Marian Waters was unlike any friend I'd had before.
I was a college student at the time working as a barista, and one fateful day I waited on Marian. She ordered a latte and introduced herself as the girl who sat behind me in neuropsychology class. I asked about her success on the last test, and upon leaving, she gave me her number and suggested that we take a run in the park one morning. I agreed, and a few days later we set a 6 a.m. start.
The unexpected secret to being free-spirited, carefree, and vibrant.
It wasn't until she invited me over for breakfast that I realized why Marian was able to be so carefree, vibrant, and willing to share her spirit of adventure. Her home was a tiny, somewhat minimalist sanctuary. Filled with plants, pillows, bright colors, succulents, simple pictures, and gentle scents, her space wasn't fancy, but it was designed with intention. She took time to set meaningful objects in common places where they would be seen and used, refreshed, or replaced for something new.
She clearly saw me marveling at her space, as she said, "My mother and father taught me that you have to create a physical spot for your mind and body to go to when you are under stress; this way, your mind knows stress is not an endless abyss." She further explained that her father was a neuroscientist, and he researched the idea that the mind prefers to be calm when given the chance, but it needs somewhere to start.
"My parents explained that images and feelings can be self-altered with awareness and then used as comfort to calm the body." So instead of being triggered by your environment with stacks of papers, piles of clothes, dirty dishes, and the like—we have the power to design it to induce a state of relaxation.
Here's how to use your space to calm your mind and body.
I was fascinated by the concept. It seemed so commonplace but was actually the opposite. Many of us fall into a repetitive cycle of incoming stress and then react with an unrealistic expectation to simply remain calm. It was a profound realization to understand how the home environment has the power to stop or perpetuate stress patterns.
I learned from Marian there is a simple solution to forming a mental association with the environmental cue to relax. This enables us to look at stress as temporary, knowing that we can choose not to be stressed in the present moment.
For me, design is an important part of de-stressing, as is ritual. In order to create your own intentional sanctuary, simply assign a few small corners, surfaces, nooks, or areas of your home to be for different types of relaxation. Then the fun part: Participate in them through regular ritual. Here are some ideas:
1. Plug in your music.
Music is therapeutic. Gather a playlist and listen to a couple of favorites at the beginning or end of your day. It does not necessarily have to be slow; uplifting music is a different kind of relaxing for many.
You do not have to be an artist to benefit from doodling, drawing, or even coloring. It's nice to balance out the day with a different part of your brain. Draw freehand, try a bullet journal, write a letter, or even jot three sentences a day in gratitude. Do this in a space designated for creativity, uncoupled from the reminders of what your day was and what tomorrow will bring.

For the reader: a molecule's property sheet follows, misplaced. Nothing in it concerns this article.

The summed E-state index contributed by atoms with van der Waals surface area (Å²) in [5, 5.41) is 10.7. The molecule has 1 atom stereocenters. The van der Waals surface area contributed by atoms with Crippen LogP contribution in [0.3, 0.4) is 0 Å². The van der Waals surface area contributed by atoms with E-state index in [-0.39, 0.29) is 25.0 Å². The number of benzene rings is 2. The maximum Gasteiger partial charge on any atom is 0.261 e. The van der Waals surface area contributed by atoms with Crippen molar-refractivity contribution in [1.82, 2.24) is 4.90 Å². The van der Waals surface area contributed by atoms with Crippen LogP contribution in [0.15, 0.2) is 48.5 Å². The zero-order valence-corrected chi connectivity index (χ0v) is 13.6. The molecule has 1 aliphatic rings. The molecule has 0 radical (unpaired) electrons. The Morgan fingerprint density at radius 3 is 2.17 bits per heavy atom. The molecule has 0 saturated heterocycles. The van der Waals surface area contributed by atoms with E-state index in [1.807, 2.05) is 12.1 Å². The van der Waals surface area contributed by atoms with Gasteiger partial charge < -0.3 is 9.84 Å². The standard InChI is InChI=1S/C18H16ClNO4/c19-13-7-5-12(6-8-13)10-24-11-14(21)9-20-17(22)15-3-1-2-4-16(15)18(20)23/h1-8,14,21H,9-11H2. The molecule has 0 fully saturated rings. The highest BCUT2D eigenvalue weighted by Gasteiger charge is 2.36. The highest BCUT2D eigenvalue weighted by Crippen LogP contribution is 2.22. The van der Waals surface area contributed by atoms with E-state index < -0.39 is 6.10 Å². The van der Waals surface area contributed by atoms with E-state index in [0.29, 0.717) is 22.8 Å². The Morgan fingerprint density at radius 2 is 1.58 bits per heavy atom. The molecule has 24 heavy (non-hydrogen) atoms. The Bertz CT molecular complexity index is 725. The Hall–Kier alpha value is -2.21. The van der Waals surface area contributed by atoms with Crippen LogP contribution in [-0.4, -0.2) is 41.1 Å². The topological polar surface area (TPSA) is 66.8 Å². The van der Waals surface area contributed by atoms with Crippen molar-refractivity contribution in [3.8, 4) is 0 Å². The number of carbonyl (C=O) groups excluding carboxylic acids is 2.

3. Light a nontoxic candle.
Aromatherapy is nothing new, but the benefits of relaxing scents are palpable. It does not need to be an elaborate setup to be an effective one. If you don't have a candle on hand, a simple small simmering pot with a few drops of peppermint oil will do the trick, as will an essential oil diffuser.
4. Play mindfully.
Fidget spinners hit the nail on the head for lighthearted attention seekers, but even a puzzle will work. Set aside a small table and put out a puzzle; whether you finish it or not, change it once a week.
5. Keep fresh flowers or plants in the bathroom.
Bring the outside in! The light and brightness of flowers can reset the atmosphere and vary the "landscape" of your home. Plants in a bathroom with enough light will thrive because bathrooms tend to be a bit more humid.
6. Schedule a weekly friend date.
In short, they need you and you need them. Even if you schedule for just a half-hour, the break, the consistency, and the comfort will reset you for the week.
7. Visual aids.
Create a vision board. Visual and kinesthetic learners would do well with a vision board, as it combines the double tactic of seeing and feeling what you are setting out to accomplish. Having this in your home as an intentional reminder of your goals and changing it up as they evolve can be incredibly helpful.
8. Track your meditations.
We are all familiar with meditating or the idea of it, but how many of us actually do it? Place a hanging calendar above a soft colorful pillow and put a sticker on days you're able to sit. It's fun to keep track and an intentional reminder to maintain the practice.
9. Designate a screen-free room.
The bedroom should be as screen-free as possible. Bedrooms are for sleeping, rest, and relaxation. If you can designate the bedroom for just rest, awesome. If not, divide up the room into sections and allow one section for total relaxation mode.
Bridging the physical and mental world with cues to relax will have you feeling rested in your sanctuary so you can approach the world with ease.
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